One of my favorite "swing" pieces is "Deep Purple" that was a #1 for Bea Wain and the Larry Clinton "orchestra." Frankly I preferred Bea's vocal but... Helen Forrest and Artie Shaw ended up with a lot better arrangement and overall sound.

 

Clinton, btw, was quite popular at one point and yet the relatively primitive arrangements tended to be updated into far more... Can't we consider things roughly the same for "rock" as we do for "swing? I'm sure that Forrest was influenced by Wain's earlier vocal, so...

 

<grin> BTW, one can hear the same sorts of criticism as I've seen here when it comes to leading ladies of Wagnerian opera... She copied ***'s version and doesn't have the voice for it, or she should have or...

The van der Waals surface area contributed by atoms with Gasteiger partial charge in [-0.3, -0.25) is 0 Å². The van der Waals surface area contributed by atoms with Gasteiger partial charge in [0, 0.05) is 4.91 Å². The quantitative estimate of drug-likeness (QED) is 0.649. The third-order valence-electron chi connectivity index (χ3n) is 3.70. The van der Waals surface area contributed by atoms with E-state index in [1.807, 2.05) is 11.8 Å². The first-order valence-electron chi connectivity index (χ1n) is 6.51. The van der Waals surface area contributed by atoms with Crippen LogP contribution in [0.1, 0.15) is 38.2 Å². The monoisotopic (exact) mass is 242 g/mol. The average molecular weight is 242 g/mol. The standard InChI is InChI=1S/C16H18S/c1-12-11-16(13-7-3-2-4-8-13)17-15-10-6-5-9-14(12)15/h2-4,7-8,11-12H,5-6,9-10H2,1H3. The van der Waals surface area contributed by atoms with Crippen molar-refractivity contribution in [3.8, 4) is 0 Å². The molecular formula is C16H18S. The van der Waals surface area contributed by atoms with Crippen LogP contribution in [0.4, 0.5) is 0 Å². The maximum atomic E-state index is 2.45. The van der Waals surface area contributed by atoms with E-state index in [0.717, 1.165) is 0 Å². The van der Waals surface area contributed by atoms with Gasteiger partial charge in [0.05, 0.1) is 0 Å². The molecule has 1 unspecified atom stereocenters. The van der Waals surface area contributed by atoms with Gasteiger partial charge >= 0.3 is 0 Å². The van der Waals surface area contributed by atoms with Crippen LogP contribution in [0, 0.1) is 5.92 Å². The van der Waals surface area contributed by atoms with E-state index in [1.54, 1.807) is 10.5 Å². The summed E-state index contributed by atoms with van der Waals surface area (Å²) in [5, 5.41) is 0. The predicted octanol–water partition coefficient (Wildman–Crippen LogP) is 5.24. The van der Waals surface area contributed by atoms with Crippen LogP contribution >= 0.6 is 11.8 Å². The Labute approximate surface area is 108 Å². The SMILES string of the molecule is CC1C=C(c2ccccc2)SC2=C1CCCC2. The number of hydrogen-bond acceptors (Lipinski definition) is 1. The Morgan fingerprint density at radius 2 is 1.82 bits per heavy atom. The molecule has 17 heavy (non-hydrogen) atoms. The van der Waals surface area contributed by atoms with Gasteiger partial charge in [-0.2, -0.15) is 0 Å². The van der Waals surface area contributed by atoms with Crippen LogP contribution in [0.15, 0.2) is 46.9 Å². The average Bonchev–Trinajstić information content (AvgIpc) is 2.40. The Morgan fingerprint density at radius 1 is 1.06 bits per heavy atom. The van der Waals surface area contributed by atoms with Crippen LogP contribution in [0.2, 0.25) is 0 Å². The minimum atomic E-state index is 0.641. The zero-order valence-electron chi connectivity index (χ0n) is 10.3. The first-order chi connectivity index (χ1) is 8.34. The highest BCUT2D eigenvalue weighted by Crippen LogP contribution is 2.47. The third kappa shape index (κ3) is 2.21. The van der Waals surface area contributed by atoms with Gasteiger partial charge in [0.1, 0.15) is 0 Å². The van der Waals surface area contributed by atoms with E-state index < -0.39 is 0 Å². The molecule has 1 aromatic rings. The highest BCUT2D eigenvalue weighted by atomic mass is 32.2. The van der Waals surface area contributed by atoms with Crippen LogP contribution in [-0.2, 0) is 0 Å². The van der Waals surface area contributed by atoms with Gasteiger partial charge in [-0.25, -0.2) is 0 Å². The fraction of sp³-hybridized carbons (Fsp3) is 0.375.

m

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LZ merely carried on in the footsteps of the British Imitation bands such as the Beatles, Stones, & Yardbirds.

 

I respectfully must disagree with you: I simply cannot count any songs by The Beatles where they lifted parts of songs or whole songs and claimed they wrote them themselves. Certainly The Beatles were greatly influenced by the blues and rockabilly, but I can't think of one song where they took credit for something they didn't write.

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Actually according to this article, the Beatles did have at least other accusations of a degree of plagarism.

 

I just did a quick "Google" and found it.

 

http://en.wikipedia.org/wiki/Musical_plagiarism

 

m